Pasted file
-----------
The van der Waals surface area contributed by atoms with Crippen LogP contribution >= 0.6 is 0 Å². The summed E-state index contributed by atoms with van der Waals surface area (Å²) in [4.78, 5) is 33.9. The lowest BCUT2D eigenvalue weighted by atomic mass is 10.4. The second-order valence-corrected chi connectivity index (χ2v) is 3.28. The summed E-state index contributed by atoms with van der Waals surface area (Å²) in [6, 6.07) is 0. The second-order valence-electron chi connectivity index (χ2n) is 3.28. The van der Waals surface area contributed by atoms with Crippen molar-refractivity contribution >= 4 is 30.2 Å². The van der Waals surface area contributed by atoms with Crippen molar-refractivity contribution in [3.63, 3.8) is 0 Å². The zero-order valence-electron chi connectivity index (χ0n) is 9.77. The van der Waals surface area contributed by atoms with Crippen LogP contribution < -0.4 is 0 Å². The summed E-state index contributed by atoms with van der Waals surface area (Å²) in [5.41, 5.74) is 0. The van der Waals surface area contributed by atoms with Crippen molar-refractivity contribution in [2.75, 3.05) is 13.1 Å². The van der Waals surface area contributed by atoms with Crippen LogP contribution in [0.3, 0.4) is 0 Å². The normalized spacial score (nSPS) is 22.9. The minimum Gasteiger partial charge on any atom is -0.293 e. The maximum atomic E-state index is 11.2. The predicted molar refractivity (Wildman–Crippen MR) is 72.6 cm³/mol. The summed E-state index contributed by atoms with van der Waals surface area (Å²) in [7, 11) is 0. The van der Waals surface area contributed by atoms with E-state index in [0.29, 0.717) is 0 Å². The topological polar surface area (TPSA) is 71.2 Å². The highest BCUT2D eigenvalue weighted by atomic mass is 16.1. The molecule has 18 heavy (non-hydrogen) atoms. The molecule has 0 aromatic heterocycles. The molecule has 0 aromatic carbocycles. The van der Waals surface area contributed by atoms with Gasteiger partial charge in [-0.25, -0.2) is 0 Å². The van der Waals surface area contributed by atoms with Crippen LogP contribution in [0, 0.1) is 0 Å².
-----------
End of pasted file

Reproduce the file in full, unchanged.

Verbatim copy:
The van der Waals surface area contributed by atoms with Crippen LogP contribution >= 0.6 is 0 Å². The summed E-state index contributed by atoms with van der Waals surface area (Å²) in [4.78, 5) is 33.9. The lowest BCUT2D eigenvalue weighted by atomic mass is 10.4. The second-order valence-corrected chi connectivity index (χ2v) is 3.28. The summed E-state index contributed by atoms with van der Waals surface area (Å²) in [6, 6.07) is 0. The second-order valence-electron chi connectivity index (χ2n) is 3.28. The van der Waals surface area contributed by atoms with Crippen molar-refractivity contribution >= 4 is 30.2 Å². The van der Waals surface area contributed by atoms with Crippen molar-refractivity contribution in [3.63, 3.8) is 0 Å². The zero-order valence-electron chi connectivity index (χ0n) is 9.77. The van der Waals surface area contributed by atoms with Crippen LogP contribution < -0.4 is 0 Å². The summed E-state index contributed by atoms with van der Waals surface area (Å²) in [5.41, 5.74) is 0. The van der Waals surface area contributed by atoms with Crippen molar-refractivity contribution in [2.75, 3.05) is 13.1 Å². The van der Waals surface area contributed by atoms with Crippen LogP contribution in [0.3, 0.4) is 0 Å². The normalized spacial score (nSPS) is 22.9. The minimum Gasteiger partial charge on any atom is -0.293 e. The maximum atomic E-state index is 11.2. The predicted molar refractivity (Wildman–Crippen MR) is 72.6 cm³/mol. The summed E-state index contributed by atoms with van der Waals surface area (Å²) in [7, 11) is 0. The van der Waals surface area contributed by atoms with E-state index in [0.29, 0.717) is 0 Å². The topological polar surface area (TPSA) is 71.2 Å². The highest BCUT2D eigenvalue weighted by atomic mass is 16.1. The molecule has 18 heavy (non-hydrogen) atoms. The molecule has 0 aromatic heterocycles. The molecule has 0 aromatic carbocycles. The van der Waals surface area contributed by atoms with Gasteiger partial charge in [-0.25, -0.2) is 0 Å². The van der Waals surface area contributed by atoms with Crippen LogP contribution in [0, 0.1) is 0 Å².